On the Road to Burning Man… Along with 70,000 Other People

Just a 30 foot robot boy walking his robot dog at Burning Man 2015. The boy holds a flower in his right hand that he raises up to his nose and 'smell.' The endless creativity at Burning Man has brought me back to event time and again over the years.

Just a 30 foot robot boy walking his robot dog at Burning Man 2015. The boy holds a flower in his right hand that he raises up to his nose and ‘smells.’ The endless creativity at Burning Man has brought me back to event time and again over the years.

I’ve been making the trek out to Black Rock City since 2004 and blogging about the experience for the past five years. Today marks the beginning of my series on the 2015 Burning Man event (along with more general stories). I’ve waited until now because January and February are the primary months when people will make their decisions about going in 2106 and begin to scramble for tickets.

Newbies, or Virgins as they are known on the Playa, are now scrambling around for every scrap of information they can find. Veteran Burners are thinking fondly of past years, or rambling on about the good old days— back when the Man was young and wild, back before he became an international icon and media darling, and back before Silicon Valley giants, Hollywood Stars, and other one-percenters started landing on the Black Rock Desert in their private planes.

If you’ve read my past blogs on Burning Man, you know that I am a big fan of the event, particularly of the art and creativity it generates. But I don’t make the decision to go lightly. Getting there can be expensive and cleaning up afterwards is always a chore. I can live with these challenges, however; they come with the territory. It’s obtaining a ticket that drives me wacko. BMO, the Burning Man Organization, has yet to figure out a way to make the experience painless or even fair. The challenge is that there are a lot more people who want to go than the 70,000 Bureau of Land Management limit.

I blogged last year about my Kafkaesque experience in trying to get tickets. I only ended up going because of the persistence of my friends Tom Lovering and Don Green. Tom found two tickets and a vehicle pass that weren’t outrageously priced (scalped) on Craig’s List the day before the event. Don made an hour trip from his home in Lafayette California to South San Francisco with a thousand dollars cash in his pocket to meet a guy he had never met at a Starbuck’s he had never been to— at midnight.

I had one day to get ready. Food for eight days had to be purchased, 40 gallons of water loaded, the van and bike prepped, baby wipes packed, and a load of gear ranging from goggles to costumes gathered up from numerous places around the house. Because Peggy had just returned from touring Cotswolds in England, she opted out of Burning Man. It was all about me. I scrambled.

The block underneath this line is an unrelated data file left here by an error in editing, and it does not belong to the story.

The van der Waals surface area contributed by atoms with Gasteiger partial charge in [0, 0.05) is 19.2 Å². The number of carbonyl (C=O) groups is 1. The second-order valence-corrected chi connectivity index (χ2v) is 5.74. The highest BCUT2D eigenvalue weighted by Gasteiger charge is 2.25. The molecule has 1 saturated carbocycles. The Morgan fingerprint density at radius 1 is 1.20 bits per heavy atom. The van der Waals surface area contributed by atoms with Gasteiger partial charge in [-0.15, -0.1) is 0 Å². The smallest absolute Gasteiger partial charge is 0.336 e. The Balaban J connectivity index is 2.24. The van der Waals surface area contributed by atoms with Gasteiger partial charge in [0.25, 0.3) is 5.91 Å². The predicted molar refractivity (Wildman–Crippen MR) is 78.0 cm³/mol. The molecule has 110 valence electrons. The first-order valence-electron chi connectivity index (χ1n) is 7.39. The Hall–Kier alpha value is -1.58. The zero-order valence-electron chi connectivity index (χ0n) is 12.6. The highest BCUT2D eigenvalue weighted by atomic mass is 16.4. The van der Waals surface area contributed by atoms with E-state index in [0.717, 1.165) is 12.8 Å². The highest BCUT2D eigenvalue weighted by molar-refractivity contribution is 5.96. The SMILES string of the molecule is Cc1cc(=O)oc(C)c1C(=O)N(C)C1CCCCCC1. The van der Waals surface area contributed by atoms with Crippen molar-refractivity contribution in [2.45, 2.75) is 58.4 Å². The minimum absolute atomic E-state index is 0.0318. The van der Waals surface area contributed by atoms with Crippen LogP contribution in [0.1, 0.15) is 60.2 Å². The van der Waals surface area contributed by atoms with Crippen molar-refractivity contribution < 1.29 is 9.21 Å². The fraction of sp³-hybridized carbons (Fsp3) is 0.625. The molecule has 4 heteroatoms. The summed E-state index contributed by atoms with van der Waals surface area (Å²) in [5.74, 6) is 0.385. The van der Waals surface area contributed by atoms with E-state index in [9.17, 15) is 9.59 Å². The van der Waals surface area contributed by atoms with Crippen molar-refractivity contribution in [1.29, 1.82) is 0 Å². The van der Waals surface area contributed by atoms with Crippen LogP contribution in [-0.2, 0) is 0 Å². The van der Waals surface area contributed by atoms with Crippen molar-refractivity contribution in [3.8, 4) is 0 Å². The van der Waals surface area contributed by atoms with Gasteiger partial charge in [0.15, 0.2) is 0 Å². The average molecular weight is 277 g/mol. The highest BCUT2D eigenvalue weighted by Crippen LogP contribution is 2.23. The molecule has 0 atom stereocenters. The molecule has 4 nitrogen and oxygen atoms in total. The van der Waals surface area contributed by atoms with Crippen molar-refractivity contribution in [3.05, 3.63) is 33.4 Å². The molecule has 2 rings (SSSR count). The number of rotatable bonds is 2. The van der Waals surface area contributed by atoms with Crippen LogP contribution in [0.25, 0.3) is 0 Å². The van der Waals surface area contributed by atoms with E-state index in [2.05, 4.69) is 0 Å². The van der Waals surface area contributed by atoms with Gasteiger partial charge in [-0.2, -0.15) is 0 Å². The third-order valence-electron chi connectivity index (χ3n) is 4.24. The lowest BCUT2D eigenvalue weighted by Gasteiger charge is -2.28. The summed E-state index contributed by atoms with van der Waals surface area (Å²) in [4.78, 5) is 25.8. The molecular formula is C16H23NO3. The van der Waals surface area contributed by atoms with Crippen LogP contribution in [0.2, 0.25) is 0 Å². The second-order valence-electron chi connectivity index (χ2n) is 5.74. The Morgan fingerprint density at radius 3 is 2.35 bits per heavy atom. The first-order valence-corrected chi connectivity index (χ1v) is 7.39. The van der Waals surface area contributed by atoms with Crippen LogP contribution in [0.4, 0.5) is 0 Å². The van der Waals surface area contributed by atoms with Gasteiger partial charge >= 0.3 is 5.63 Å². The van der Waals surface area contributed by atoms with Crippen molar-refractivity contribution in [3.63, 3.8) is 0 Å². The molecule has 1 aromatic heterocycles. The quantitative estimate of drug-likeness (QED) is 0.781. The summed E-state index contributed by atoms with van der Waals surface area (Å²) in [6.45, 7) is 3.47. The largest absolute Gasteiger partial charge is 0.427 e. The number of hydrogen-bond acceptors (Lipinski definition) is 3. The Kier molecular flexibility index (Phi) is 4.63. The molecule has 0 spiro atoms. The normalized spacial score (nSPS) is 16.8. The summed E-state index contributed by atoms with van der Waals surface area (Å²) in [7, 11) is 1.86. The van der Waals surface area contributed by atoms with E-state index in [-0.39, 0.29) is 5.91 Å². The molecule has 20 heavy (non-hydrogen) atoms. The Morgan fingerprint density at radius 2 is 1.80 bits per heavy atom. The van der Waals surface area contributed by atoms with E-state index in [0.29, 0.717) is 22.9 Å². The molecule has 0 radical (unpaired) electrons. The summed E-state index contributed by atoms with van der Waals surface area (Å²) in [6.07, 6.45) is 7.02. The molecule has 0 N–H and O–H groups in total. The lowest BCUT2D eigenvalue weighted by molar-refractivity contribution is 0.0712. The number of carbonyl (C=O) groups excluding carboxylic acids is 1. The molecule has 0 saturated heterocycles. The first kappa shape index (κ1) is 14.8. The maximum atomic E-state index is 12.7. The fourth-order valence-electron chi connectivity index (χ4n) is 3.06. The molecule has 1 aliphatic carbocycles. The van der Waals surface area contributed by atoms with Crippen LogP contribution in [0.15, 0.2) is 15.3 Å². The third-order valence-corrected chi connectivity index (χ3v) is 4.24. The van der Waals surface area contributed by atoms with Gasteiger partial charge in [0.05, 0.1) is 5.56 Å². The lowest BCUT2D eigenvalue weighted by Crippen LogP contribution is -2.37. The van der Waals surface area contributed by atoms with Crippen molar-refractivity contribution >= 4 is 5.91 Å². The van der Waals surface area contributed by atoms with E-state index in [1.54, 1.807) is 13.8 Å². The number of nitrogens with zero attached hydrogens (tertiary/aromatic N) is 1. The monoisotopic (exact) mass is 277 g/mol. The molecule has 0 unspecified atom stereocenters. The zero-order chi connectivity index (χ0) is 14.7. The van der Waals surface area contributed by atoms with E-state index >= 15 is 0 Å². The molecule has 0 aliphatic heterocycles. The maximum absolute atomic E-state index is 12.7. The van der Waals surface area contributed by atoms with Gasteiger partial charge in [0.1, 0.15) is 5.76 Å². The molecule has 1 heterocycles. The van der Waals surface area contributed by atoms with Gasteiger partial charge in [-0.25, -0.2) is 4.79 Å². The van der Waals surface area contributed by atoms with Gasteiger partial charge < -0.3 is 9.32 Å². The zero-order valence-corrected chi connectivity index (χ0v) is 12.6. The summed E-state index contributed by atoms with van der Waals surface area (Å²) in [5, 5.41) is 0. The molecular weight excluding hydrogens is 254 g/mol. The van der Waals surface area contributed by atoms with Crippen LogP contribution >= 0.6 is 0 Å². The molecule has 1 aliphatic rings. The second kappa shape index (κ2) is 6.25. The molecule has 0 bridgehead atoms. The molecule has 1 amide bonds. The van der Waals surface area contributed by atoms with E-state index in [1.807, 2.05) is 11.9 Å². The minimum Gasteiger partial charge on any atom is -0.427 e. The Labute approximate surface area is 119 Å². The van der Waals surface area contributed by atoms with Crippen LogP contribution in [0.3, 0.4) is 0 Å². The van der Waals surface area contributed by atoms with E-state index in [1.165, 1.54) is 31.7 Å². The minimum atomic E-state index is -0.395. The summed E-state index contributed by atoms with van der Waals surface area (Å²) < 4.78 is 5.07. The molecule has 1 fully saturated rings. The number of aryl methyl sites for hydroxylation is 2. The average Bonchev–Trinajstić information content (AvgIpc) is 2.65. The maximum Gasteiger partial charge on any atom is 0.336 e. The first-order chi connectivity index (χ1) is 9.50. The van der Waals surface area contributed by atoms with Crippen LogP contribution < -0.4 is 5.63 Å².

Late-morning on Saturday found me waving goodbye to my best buddy. I was on the road to Burning Man! People come from all over the world to attend the event. Some travel thousands of miles. My trip is a mere 300, a short journey of around six hours. From Medford, I cut across the Cascade Mountains to Klamath Falls and then travelled southeast to Alturas in the remote northeast corner of California, cowboy country. I then crossed the Warner Mountains to the town of Cedarville, a small enclave that sits on the edge of the vast and lonely Nevada desert of the Great Basin. It is the final jumping off point for most Burners travelling to Burning Man from the Northwest US and western Canada.

Businesses along the route to Burning Man have learned that Burners are are a potential source of income. Pappy Gander's Restaurant in the small town of Merrill has a Burners welcome sign.

Businesses along the route to Burning Man have learned that Burners are a potential source of income. Pappy Gander’s Restaurant in the small town of Merrill, Oregon has a Burners Welcome sign.

I stopped for lunch and was amused to find this 'duck decoy' painting.

I stopped for lunch at Pappy’s and was amused to find this ‘duck decoy’ painting. BTW, that’s a mallard holding the shotgun.

I opted to spend the night at Cedarville, as I usually do. I prefer arriving at Burning Man during the day. Plus I like Cedarville. The folks in the small town welcome Burners with open arms. (We’re an important part of their local economy. A gas station owner once told me he obtains 50% of his annual income during Burning Man week.) An even better reason for staying was the Modoc County District Fair was underway, and I love county fairs. I parked Quivera (our van) next to the small town park where I planned to spend the night. I asked some folks coming out of a local church if the local sheriff would hassle me. “Hopefully he has better things to do with his time,” a man told me. “If he does bother you, just drive around the corner,” his wife added.